Cyber criminals have been increasingly cloning apps to resemble authentic ones from reputable retail stores such as Coach and Uber.
The copycat apps have made it difficult for many online shoppers to tell the difference between real and fake apps.
Adding to the confusion, is the fact that only 2 out of 3 retailers actually have smartphone apps.
In other words, some of the most well-brands in the world don’t have apps, leaving fraudsters plenty of operating space to fool customers.
Recently, an imposter app was created that resembled Uber’s real application.
Now, anyone who uses Uber knows that the app is used for all business and money transactions conducted through the company, so anyone interested in the ride share has no choice but to download the app.
The fake Uber app was designed to steal the users login name and password and then redirect the user to the legitimate Uber app, so it appeared as nothing was wrong.
The way it worked was, after the user entered their login information and clicked on “next,” their credentials were stolen and then the app redirected to the actual Uber app.
This type of fake application was discovered on popular banking apps as well.
Once the user logged into their bank account, the cyber criminals had recorded their login information and they had full access to the victim’s bank account.
The problem is, most consumers don’t vet apps before downloading.
For instance, if you see the Wells Fargo app and it appears identical to the Wells Fargo logo, then it makes sense to think that the app is from Wells Fargo.
While apps stores such as Apple and Google Play attempt to vet apps that are on their store, there is no guarantee they can stop fake ones.
In 2019, the number of blacklisted apps has increased nearly 20%, these are apps that are known to be malicious and are blocked by the app stores.
Considering how fast this type of scam is increasing, I want to share with you a few tips to keep you safe the next time you download an app from your favorite store.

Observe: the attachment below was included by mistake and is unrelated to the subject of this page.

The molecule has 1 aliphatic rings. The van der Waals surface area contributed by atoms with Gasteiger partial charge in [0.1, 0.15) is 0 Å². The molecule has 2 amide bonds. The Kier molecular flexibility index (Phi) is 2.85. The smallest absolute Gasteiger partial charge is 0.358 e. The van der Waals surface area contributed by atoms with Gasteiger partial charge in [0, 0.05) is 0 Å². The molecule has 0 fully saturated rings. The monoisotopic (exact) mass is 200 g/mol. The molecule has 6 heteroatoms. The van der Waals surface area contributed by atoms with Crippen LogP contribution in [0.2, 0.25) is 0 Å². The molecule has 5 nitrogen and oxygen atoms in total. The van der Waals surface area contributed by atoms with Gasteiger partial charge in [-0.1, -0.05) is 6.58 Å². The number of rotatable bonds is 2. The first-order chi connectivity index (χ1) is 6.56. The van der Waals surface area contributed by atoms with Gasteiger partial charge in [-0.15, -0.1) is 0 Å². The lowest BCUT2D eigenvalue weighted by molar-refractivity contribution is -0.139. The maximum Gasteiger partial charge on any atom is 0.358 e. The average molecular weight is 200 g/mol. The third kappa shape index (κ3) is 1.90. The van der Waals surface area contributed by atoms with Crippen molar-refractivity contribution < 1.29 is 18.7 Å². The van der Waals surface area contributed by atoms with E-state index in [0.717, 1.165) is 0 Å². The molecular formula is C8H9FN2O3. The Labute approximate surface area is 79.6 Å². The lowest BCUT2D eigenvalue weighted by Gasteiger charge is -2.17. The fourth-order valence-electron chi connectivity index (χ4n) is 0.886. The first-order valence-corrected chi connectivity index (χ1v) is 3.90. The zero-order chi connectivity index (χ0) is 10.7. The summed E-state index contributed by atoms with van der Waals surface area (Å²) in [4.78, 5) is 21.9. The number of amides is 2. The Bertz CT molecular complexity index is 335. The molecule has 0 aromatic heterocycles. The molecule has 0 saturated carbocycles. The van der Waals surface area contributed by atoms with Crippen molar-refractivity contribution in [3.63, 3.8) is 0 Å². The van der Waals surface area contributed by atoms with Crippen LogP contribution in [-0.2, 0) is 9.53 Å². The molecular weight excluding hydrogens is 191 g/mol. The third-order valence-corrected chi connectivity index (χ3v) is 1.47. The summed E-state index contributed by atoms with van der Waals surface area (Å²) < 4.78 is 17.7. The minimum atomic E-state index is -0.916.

Go to the Source. One of the best ways to feel confident about downloading a legitimate app is to visit the company’s official website.
Most websites will have a direct link to follow them on social media or to download their app.
Basically, if you are downloading the app from the official website, chances are you’ll be much safer.
Read the reviews. If an application you want doesn’t have an official website, as could be the case with apps made by independent developers, read all the reviews looking for positive and negative comments.
Pay especially close attention to remarks related to the app requesting suspicious permissions, making unauthorized charges to a mobile wallet, making unauthorized changes to settings or acting strangely.
If a user mentions customer support from the publisher is nonexistent, this is another huge red flag for a fake app, as legitimate companies will obviously want to provide support to their customers (at least some do.)
Pay attention to details. You may be able to sniff out fake apps just by diligently reading descriptions and viewing the images.
Real companies usually proofread descriptions carefully and publish only clear, professional screenshots of the app. That is often not the case with fakes.
In addition, new apps should be downloaded with caution, compared to an application with a long history of updates since it is more likely to be authentic.
Read the update notes in the description to see whether updates were made to respond to customer complaints, add features, or fix bugs, and look for information on future planned updates.
Also, check the download count of the app. For instance, if the McDonald’s app only has 150 downloads, chance are, it’s not the real app.
Smartphone devices are uniquely enticing targets. First, more than 5 billion people own mobile devices around the world today. This is a huge potential victim pool.
Second, they go everywhere with us and can be used to learn everything about us, including the most private details about our lives.